This website contains code, models and dataset from the paper Deep Denoising for Scientific Discovery: A Case Study in Electron Microscopy by Sreyas Mohan, Ramon Manzorro, Joshua Vincent, Binh Tang, Dev Sheth, Eero P Simoncelli, David S Matteson, Peter A Crozier and Carlos Fernandez-Granda

Denoising is a fundamental challenge in scientific imaging. Deep convolutional neural networks (CNNs) provide the current state of the art in denoising natural images, where they produce impressive results. However, their potential has barely been explored in the context of scientific imaging. Denoising CNNs are typically trained on real natural images artificially corrupted with simulated noise. In contrast, in scientific applications, noiseless ground-truth images are usually not available. To address this issue, we propose a simulation-based denoising (SBD) framework, in which CNNs are trained on simulated images. We test the framework on data obtained from transmission electron microscopy (TEM), an imaging technique with widespread applications in material science, biology, and medicine. SBD outperforms existing techniques by a wide margin on a simulated benchmark dataset, as well as on real data. Apart from the denoised images, SBD generates likelihood maps to visualize the agreement between the structure of the denoised image and the observed data. Our results reveal shortcomings of state-of-the-art denoising architectures, such as their small field-of-view. Through a gradient-based analysis, we show that substantially increasing the field-of-view of the CNNs allows them to exploit non-local periodic patterns in the data, which is crucial at high noise levels. In addition, we perform a thorough analysis of the generalization capability of SBD, demonstrating that the trained networks are robust to variations of imaging parameters and of the underlying signal structure. Finally, we release the first publicly available benchmark dataset of TEM images, containing 18,000 examples.

Dataset

dataset Summary of parameters considered during the modelling and image simulation processes. Subset of Pt/CeO2 atomic models presenting variations on the (a) structure and shape of the nanoparticle and the support, (b) the thickness of the CeO2 slab and (c) the tilt of the atomic models. Color code for the models matches Pt, Ce and O with grey, yellow and red atoms respectively. (d) Simulated images under different defocus values.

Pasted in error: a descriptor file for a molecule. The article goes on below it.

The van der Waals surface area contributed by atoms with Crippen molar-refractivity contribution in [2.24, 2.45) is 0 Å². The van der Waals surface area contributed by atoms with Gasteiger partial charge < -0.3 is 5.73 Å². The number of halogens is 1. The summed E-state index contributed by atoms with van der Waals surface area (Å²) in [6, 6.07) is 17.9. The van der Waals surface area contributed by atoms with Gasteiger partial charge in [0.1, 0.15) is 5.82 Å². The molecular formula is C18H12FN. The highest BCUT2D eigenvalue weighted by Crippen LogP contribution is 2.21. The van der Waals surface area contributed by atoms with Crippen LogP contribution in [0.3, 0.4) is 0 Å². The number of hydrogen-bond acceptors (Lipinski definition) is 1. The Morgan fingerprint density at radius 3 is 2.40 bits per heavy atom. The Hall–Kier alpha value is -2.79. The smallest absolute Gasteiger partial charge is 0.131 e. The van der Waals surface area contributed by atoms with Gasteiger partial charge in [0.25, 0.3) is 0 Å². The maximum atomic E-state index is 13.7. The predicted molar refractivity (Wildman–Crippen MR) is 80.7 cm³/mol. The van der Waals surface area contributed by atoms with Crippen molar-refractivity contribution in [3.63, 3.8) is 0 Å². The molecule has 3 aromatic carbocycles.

Please visit our github page for instructions to download the dataset.

Results

result Denoising results for real data (a) An atomic-resolution electron-microscope image of a platinum nanoparticle obtained via transmission electron microscopy at a magnification of over one million. The average image intensity is 0.45 electrons/pixel (i.e. a large fraction of pixels represent zero electrons!), which results in a very low signal-to-noise ratio. (b) The denoised image obtained via Fourier-based filtering by a domain expert has very strong periodic artifacts. (c) The denoised image obtained via the wavelet-based PURE-LET method does not recover the surface of the nanoparticle. (d) In contrast, the denoised image obtained by our method restores the surface structure of the nanoparticle without adding periodic artifacts.

Simulation Based Denoising Framework

sbd Simulation-based denoising framework. (Top) A training dataset is generated by simulating images with different structures at varying imaging conditions. (Middle) A CNN is trained using the simulated images, paired with noisy counterparts obtained by simulating the relevant noise process. (Bottom) The trained CNN is applied to real data to yield a denoised image. After analyzing the image to extract structure of interest, a likelihood map is generated to quantify the agreement between this structure and the noisy data.

Interpretability

jacobian Interpretability via Gradient Visualization. The proposed methodology provides an interpretable visualization based on the gradient of the deep neural network used for noise reduction. Image (a) shows the noisy data. Image (b) shows the denoised image. Image (c) shows a zoomed depiction of the denoised image. Image (d) shows the gradient visualization, which indicates what regions in the noisy image have a greater influence on the estimate of that particular pixel. The gradient weights nearby pixels more heavily, but also has significant magnitude at pixels located on different atoms. This reveals the way in which the network combines local and non-local information to estimate the pixel.

likelihood Uncertainty Quantification via Likelihood Maps. The proposed methodology makes it possible to evaluate the consistency between the structure uncovered by the denoising process and the observed data. This is achieved by plotting a likelihood map corresponding to the difference in the log likelihood corresponding to two competing hypotheses about the underlying structure. In this example, we evaluate whether atomic columns are present or an artifact of the noise-reduction process. Denoising the simulated noisy image in (a) results in a spurious atom at the left edge of the nanoparticle, as shown in (b) and (d) (the spurious atom is marked with an arrow). However, the likelihood map (c) at that location is negative, which indicates that the presence of an atom is less likely than its absence according to the observed data.

Pre-Trained Models and Code

Please visit our github page for dataset, pre-trained models, code and instructions on how to use the code.